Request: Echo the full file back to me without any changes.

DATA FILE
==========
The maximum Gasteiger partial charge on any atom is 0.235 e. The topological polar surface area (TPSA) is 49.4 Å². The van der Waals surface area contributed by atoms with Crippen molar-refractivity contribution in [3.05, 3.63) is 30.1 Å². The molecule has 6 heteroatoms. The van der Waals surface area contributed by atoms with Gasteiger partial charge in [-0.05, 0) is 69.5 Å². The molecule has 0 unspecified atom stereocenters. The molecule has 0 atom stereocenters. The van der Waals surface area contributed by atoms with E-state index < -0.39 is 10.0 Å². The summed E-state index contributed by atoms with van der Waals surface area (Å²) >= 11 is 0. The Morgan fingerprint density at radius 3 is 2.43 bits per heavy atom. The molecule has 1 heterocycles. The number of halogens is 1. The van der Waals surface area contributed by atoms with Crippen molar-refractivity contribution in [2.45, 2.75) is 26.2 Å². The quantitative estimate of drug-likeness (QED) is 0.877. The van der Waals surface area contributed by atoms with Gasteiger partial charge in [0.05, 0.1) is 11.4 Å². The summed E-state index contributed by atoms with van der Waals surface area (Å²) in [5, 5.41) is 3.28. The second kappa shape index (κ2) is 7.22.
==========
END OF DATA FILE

The maximum Gasteiger partial charge on any atom is 0.235 e. The topological polar surface area (TPSA) is 49.4 Å². The van der Waals surface area contributed by atoms with Crippen molar-refractivity contribution in [3.05, 3.63) is 30.1 Å². The molecule has 6 heteroatoms. The van der Waals surface area contributed by atoms with Gasteiger partial charge in [-0.05, 0) is 69.5 Å². The molecule has 0 unspecified atom stereocenters. The molecule has 0 atom stereocenters. The van der Waals surface area contributed by atoms with E-state index < -0.39 is 10.0 Å². The summed E-state index contributed by atoms with van der Waals surface area (Å²) >= 11 is 0. The Morgan fingerprint density at radius 3 is 2.43 bits per heavy atom. The molecule has 1 heterocycles. The number of halogens is 1. The van der Waals surface area contributed by atoms with Crippen molar-refractivity contribution in [2.45, 2.75) is 26.2 Å². The quantitative estimate of drug-likeness (QED) is 0.877. The van der Waals surface area contributed by atoms with Gasteiger partial charge in [0.05, 0.1) is 11.4 Å². The summed E-state index contributed by atoms with van der Waals surface area (Å²) in [5, 5.41) is 3.28. The second kappa shape index (κ2) is 7.22.